Mass production of sweetness: Why can’t we stop eating sugar and getting fat?

In the families of young people of our generation, there are probably one or two “middle-aged” people. Because of work, I frequently go to wine and dinner parties, and when I get home, I lie motionless on the sofa and watch TV. As I grow older, my body gradually becomes heavy. When I started exercising, my legs trembled and I gave up.

“Lazy, refusing to go out, and not doing housework, who will gain weight if he doesn’t gain weight?” My mother summed up my father’s round “beer belly”.



Is it really just because it’s delicious and lazy? A careful review of the data reveals that obesity is a “disease of the times” —our parents’ generation began to lose shape almost at the same time . The obesity rate of China’s urban population rose rapidly in the late 1980s and early 1990s, and the rate of overweight (BMI>25) soared from about 10% in 1989 to nearly 20% in 1997; adult males in Chinese cities in 2002, 34% are overweight, and more than 15% have entered the ranks of obesity.

According to my mother, my father, who used to weigh less than 120 pounds, gained weight at the speed of light after getting married. “After we got married, my grandparents bought a refrigerator for the family as a dowry. We went to the supply and marketing agency to buy that kind of bulk ice cream and went home. Your dad gained 10 catties in one summer.”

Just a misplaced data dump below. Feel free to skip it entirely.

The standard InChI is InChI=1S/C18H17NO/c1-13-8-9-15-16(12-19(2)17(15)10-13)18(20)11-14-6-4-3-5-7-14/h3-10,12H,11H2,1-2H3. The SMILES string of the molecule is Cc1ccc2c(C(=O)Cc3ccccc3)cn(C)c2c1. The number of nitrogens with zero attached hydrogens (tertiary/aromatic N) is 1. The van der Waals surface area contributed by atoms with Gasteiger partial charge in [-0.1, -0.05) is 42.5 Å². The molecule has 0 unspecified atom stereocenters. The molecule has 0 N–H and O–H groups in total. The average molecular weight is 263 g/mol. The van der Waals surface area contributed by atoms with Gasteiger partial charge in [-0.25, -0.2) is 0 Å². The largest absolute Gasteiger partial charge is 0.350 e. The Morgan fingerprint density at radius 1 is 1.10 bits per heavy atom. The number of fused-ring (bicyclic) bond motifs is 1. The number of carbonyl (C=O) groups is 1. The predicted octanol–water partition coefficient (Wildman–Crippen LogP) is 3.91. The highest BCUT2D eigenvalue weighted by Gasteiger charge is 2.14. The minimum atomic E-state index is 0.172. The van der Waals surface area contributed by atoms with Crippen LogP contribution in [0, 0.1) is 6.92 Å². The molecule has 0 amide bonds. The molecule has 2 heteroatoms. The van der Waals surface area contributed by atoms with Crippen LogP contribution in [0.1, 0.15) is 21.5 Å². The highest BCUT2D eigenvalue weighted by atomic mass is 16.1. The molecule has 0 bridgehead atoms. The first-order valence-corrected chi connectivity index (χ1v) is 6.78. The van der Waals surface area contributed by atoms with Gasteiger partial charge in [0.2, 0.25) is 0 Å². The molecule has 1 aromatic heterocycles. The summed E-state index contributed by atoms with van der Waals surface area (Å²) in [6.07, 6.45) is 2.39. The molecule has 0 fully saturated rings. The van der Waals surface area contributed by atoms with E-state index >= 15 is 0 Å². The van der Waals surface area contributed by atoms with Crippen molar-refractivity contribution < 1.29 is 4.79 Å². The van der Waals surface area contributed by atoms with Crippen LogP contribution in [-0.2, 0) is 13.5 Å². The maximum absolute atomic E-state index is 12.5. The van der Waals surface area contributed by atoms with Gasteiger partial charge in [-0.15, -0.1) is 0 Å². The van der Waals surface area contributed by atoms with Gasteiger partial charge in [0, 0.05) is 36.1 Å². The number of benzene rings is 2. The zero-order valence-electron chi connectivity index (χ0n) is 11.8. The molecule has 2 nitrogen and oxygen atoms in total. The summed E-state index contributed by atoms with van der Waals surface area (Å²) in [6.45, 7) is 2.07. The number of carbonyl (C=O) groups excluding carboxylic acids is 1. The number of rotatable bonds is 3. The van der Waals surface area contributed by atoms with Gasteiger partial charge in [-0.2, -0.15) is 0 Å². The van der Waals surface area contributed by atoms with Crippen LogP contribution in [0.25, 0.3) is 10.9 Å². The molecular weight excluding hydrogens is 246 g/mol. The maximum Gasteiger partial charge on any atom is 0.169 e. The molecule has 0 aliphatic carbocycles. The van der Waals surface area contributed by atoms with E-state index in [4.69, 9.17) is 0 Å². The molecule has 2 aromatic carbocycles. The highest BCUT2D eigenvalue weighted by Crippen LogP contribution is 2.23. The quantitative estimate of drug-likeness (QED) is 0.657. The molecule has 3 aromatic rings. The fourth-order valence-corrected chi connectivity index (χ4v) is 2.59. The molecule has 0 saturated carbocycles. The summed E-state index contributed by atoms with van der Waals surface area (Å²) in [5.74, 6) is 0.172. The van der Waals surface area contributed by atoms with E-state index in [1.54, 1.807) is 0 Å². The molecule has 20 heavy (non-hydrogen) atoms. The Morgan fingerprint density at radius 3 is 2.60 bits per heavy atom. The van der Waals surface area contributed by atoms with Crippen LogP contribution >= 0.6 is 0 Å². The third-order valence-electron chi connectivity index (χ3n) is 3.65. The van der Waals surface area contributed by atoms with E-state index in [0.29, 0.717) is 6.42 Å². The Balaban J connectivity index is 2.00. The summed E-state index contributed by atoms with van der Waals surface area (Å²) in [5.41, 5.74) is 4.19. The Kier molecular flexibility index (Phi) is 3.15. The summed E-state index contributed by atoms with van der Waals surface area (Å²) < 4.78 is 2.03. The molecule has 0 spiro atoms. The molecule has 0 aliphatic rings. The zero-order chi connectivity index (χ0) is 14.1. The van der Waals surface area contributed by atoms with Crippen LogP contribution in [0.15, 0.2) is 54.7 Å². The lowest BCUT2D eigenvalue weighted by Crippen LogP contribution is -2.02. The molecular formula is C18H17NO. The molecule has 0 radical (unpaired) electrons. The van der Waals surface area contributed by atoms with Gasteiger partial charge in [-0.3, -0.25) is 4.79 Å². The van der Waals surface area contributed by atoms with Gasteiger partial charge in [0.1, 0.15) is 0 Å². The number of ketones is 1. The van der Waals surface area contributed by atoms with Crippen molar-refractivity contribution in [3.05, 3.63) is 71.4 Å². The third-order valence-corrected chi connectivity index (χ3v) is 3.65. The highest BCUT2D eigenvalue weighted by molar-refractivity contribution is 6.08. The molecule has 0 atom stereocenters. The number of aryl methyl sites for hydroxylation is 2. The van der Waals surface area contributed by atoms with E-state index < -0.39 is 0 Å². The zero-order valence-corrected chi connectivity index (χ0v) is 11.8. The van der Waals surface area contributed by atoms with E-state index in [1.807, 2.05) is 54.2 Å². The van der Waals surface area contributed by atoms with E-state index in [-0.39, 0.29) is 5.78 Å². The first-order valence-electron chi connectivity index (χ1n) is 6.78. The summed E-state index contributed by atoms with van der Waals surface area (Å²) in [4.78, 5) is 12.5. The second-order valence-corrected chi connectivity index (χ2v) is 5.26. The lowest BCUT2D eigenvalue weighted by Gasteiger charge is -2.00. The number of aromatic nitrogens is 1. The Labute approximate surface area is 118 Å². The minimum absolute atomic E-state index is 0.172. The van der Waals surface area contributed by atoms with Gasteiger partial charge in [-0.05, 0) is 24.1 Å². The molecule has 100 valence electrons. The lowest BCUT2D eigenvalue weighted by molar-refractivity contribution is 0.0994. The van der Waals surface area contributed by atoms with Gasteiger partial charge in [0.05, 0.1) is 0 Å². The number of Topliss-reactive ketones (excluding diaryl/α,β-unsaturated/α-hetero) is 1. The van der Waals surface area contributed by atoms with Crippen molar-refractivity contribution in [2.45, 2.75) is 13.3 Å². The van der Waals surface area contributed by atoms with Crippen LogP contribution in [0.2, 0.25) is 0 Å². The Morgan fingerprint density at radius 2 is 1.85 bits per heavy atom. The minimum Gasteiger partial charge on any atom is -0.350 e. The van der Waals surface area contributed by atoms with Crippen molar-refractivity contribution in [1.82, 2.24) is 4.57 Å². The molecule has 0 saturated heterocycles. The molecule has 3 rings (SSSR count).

Not only ice cream, but also bottled cola, candies in bulk, biscuits and snacks… For China, one of the most important things that happened in the late 1980s was the great abundance of material things . People no longer need to show coupons to buy things, and can enjoy artificial sweetness as much as their finances allow. Snacks have become the norm in urban families, shaping our childhood memories and bringing the term “obesity”, which was once unfamiliar to us, into our daily life.

At the same time, almost all countries in the world also embarked on the fast track of obesity around the 1980s—whether it was the United States and the United Kingdom, which had already entered the ranks of developed countries at that time, or developing countries in East Asia and Latin America. Obesity rates have increased significantly in 113 countries since the 1980s, and in 73 countries their obesity rates have doubled, and so far no country has successfully reversed this trend. This is an era of industrial mass production of sweetness, and it is also an era of mass production of fat.

The Secret of Industrial Food: Developing Humanity

The model of industrial sweetness is probably nothing more than “Fat House Happy Water” Coca-Cola.

Why are sweet drinks so addictive? How are they produced?

The most critical research and development content of soft drinks is the control of sugar content . A 330ml can of Coke contains as much as 35 grams of sucrose. However, under the background of carbon dioxide and caramel aroma, it does not have any greasy taste. It only makes people feel refreshed and pleasant.

The “Vanilla Coke” launched in 2007 has a strong aroma of vanilla cream, and people can’t feel the added sugar of up to 41 grams.